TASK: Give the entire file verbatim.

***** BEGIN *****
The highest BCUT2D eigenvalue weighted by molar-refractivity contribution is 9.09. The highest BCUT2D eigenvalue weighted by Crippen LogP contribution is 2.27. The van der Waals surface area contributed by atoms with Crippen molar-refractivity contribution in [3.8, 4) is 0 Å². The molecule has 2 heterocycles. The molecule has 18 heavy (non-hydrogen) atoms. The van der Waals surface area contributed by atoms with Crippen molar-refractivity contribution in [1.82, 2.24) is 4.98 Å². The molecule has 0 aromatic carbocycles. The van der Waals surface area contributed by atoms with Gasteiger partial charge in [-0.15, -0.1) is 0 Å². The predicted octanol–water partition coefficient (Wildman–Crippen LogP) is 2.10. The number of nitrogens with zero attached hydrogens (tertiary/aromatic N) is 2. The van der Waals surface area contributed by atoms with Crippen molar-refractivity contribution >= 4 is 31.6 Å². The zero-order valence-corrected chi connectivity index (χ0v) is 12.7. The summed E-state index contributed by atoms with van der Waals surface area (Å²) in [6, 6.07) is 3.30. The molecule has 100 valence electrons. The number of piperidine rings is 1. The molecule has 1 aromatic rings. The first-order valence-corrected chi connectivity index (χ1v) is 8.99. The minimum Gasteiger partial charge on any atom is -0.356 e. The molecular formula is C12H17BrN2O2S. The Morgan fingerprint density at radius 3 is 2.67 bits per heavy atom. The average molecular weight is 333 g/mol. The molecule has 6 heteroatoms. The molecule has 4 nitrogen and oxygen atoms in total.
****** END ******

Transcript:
The highest BCUT2D eigenvalue weighted by molar-refractivity contribution is 9.09. The highest BCUT2D eigenvalue weighted by Crippen LogP contribution is 2.27. The van der Waals surface area contributed by atoms with Crippen molar-refractivity contribution in [3.8, 4) is 0 Å². The molecule has 2 heterocycles. The molecule has 18 heavy (non-hydrogen) atoms. The van der Waals surface area contributed by atoms with Crippen molar-refractivity contribution in [1.82, 2.24) is 4.98 Å². The molecule has 0 aromatic carbocycles. The van der Waals surface area contributed by atoms with Gasteiger partial charge in [-0.15, -0.1) is 0 Å². The predicted octanol–water partition coefficient (Wildman–Crippen LogP) is 2.10. The number of nitrogens with zero attached hydrogens (tertiary/aromatic N) is 2. The van der Waals surface area contributed by atoms with Crippen molar-refractivity contribution >= 4 is 31.6 Å². The zero-order valence-corrected chi connectivity index (χ0v) is 12.7. The summed E-state index contributed by atoms with van der Waals surface area (Å²) in [6, 6.07) is 3.30. The molecule has 100 valence electrons. The number of piperidine rings is 1. The molecule has 1 aromatic rings. The first-order valence-corrected chi connectivity index (χ1v) is 8.99. The minimum Gasteiger partial charge on any atom is -0.356 e. The molecular formula is C12H17BrN2O2S. The Morgan fingerprint density at radius 3 is 2.67 bits per heavy atom. The average molecular weight is 333 g/mol. The molecule has 6 heteroatoms. The molecule has 4 nitrogen and oxygen atoms in total.